Share This


Case 1

A 45-year-old man undergoes a CT of his abdomen to stage a newly diagnosed bowel malignancy.




  1. What does the scan show?
  2. What findings on a CT scan suggest an adrenal lesion is benign?
  3. If the CT scan is inconclusive, what other imaging modality can be used and what are the common findings with it?
  4. Given his history, what is the risk of this lesion being benign?
  5. What percentage of benign adrenal lesions are functional?
  6. What are the common functional lesions?
  7. When would you surgically remove an adrenal lesion?



Case 2

A 78-year-old man presents with shortness of breath and weight loss. As part of his investigations he undergoes a CT of his chest / abdomen / pelvis.




  1. What does the scan show?
  2. What is the likely diagnosis?
  3. What tumours commonly metastasis to the adrenal gland?
  4. What investigations need to be performed to exclude functionality?



Case 3

A 35-year-old woman presented to her GP feeling unwell and was found to have an elevated blood pressure of 170/115mmHg. The GP arranged a scan of the abdomen that showed a 3cm adrenal lesion. She is referred to your clinic urgently for review with a suspected phaeochromocytoma.




  1. What symptoms would you particularly enquire about?
  2. What is the risk that it is a phaeo?
  3. It has been called the ‘10%’ tumour; why?
  4. In view of these risks you perform the shown scan. What is this scan and what does it show?
  5. Surgery is the treatment of choice. How is the patient maximised preoperatively and what surgical steps are taken to reduce complications?
  6. Describe the blood supply to the adrenals.









Case 1
  1. An enlarged right adrenal gland, with a smooth contour and homogenous appearance.
  2. Smooth, homogenous solitary lesion <4cm with <10HU (i.e. lipid rich), with >60% contrast washout.
  3. An MRI scan is as effective as CT for detecting benign from malignant lesions. Non-functional adenoma on T2 imaging have the same density as the liver, with rapid washout of contrast. Malignant lesions show intermediate to high density on T2 imaging, with rapid and intense enhancement.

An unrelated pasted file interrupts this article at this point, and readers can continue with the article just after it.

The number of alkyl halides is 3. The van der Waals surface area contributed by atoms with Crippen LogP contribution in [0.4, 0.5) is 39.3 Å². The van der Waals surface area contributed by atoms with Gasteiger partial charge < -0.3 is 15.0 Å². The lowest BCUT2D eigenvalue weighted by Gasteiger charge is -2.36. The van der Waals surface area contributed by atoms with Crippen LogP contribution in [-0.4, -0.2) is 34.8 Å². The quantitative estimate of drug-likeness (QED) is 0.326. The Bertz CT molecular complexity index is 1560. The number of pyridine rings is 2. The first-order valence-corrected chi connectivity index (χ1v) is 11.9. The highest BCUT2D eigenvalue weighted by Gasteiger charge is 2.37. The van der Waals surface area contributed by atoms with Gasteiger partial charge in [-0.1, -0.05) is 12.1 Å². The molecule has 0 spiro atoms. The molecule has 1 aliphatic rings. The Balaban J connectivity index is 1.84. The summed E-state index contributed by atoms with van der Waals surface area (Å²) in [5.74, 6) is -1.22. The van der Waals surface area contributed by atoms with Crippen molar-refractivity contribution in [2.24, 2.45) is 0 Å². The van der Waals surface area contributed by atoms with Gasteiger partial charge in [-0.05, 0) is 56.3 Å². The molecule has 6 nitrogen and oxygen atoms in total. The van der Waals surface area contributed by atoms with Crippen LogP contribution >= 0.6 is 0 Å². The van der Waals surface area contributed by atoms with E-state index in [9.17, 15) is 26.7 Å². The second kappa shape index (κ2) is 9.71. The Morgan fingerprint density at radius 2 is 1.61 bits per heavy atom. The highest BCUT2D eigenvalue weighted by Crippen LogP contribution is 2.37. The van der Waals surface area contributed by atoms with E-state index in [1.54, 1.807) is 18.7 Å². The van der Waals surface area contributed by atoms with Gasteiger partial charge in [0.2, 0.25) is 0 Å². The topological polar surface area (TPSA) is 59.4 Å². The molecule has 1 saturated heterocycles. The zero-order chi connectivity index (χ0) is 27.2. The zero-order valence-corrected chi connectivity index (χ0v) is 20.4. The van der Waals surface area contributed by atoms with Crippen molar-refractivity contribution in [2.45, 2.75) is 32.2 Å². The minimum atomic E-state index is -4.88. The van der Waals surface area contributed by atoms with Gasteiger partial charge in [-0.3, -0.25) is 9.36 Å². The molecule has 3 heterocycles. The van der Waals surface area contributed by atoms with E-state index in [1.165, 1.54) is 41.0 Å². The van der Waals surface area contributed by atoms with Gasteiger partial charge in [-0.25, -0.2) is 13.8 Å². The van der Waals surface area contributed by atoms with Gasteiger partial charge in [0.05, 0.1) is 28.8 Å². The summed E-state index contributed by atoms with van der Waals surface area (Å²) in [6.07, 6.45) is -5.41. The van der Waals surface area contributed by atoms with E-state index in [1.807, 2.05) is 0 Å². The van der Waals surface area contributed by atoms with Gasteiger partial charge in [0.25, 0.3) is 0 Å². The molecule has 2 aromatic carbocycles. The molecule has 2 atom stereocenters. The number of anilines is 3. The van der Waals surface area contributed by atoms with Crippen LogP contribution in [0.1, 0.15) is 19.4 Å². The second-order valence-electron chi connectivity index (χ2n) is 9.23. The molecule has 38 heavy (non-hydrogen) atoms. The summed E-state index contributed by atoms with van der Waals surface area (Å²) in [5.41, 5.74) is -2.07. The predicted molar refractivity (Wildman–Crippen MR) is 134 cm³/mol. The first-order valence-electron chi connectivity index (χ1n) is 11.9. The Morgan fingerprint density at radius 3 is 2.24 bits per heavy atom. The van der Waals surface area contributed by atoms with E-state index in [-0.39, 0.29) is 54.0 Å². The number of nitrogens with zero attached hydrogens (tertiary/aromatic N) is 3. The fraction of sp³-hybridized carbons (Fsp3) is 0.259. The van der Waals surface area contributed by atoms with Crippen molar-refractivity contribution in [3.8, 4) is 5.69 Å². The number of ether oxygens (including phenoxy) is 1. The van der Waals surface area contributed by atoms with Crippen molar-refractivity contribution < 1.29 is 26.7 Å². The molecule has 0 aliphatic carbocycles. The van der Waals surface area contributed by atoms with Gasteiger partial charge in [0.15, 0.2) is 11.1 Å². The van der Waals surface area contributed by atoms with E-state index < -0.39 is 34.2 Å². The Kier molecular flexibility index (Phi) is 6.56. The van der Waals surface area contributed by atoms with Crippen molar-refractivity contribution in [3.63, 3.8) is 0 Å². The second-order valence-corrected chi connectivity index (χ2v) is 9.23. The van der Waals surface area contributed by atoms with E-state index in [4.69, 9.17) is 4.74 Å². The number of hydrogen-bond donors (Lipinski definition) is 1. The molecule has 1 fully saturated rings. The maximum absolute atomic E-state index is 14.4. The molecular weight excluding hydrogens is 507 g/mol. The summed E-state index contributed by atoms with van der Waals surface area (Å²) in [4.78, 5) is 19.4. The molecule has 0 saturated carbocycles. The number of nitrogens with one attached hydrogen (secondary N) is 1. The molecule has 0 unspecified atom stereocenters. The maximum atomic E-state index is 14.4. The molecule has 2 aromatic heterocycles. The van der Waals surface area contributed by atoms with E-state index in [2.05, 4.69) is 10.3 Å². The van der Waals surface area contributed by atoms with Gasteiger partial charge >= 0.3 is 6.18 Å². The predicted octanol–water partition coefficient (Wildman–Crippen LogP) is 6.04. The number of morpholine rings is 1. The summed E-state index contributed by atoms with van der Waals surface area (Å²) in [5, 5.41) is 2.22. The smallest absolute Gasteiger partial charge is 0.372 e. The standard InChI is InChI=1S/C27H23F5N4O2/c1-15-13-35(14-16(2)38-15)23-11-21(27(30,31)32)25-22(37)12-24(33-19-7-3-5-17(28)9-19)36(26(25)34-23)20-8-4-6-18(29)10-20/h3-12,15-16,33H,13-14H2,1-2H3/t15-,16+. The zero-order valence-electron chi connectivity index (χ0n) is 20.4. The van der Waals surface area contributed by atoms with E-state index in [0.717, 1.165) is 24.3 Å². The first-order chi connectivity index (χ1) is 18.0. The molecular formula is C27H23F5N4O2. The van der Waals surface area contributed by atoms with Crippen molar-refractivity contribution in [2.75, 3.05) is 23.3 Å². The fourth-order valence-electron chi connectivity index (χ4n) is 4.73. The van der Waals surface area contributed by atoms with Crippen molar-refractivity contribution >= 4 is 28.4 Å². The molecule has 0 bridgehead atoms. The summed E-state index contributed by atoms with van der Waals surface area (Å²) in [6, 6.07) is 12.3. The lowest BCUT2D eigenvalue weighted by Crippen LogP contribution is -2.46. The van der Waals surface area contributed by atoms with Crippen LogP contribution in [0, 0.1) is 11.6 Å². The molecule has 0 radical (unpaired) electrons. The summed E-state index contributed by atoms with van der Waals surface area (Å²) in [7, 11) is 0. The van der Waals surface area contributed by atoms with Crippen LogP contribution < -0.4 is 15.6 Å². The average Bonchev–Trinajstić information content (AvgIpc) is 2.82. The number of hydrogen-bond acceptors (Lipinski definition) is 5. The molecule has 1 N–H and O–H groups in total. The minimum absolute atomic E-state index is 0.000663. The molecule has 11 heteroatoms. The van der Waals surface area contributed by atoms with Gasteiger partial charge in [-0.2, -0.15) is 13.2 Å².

4. Risk of malignancy is 1%, but given the fact that he has a history of bowel cancer this increases to 75%. Therefore 25% risk it is benign.
  5. 20%.
  6. Cortical lesions – Cushing syndrome, Conn syndrome, sex hormone producing tumour. Medullary lesions: phaeochromocytoma.
  7. If functional; If >5cm; If imaging is suggestive of cancer or the lesion increases in size (>5cm) or becomes functionally active during follow-up.


Case 2
  1. Bilateral enlarged adrenal glands, with hetrogenous appearance.
  2. Bilateral adrenal metastasis.
  3. Lung, breast, kidney, colon, melanoma.
  4. U&Es for hypokalaemia in Conn syndrome, confirmed by serum renin / aldosterone level. Serum metanephrine for phaeochromocytoma, confirmation by 24 hours urinary metanephrine and vanillylmandelic acid. 24 hours urinary cortisol for Cushing syndrome.


Case 3
  1. Headaches (80%), palpitations (65%), sweats (60%), abdominal pains.
  2. Phaeochromocytoma account for 5% of adrenal lesions (Cushing 5%, Conn 1%).
  3. 10% are: bilateral, familial, paediatric, malignant, extra-adrenal. This rule has been challenged as up to 25% are extra-adrenal and up to 30% may be familial.
  4. Nuclear medicine metaiodobenzylguanidine (MIBG) scan. Demonstrates a left phaeochromocytoma with no further adrenal or extra-adrenal lesions.
  5. Initially needs alpha blockage, with long acting phenoxybenzamine to manage blood pressure. Beta blockers (propranolol) can then be started to prevent cardiac arrhythmias. She will need to be well hydrated preoperatively. Surgically there should be minimal manipulation on the adrenal gland, with early division of the adrenal vein.
  6. Arterial supply: superiorly from inferior phrenic artery, directly from the aorta and the ipsilateral renal artery. Left adrenal vein drains into the cranial aspect of the left renal vein. Right adrenal vein enters the inferior vena cava directly on its posterolateral aspect.
Share This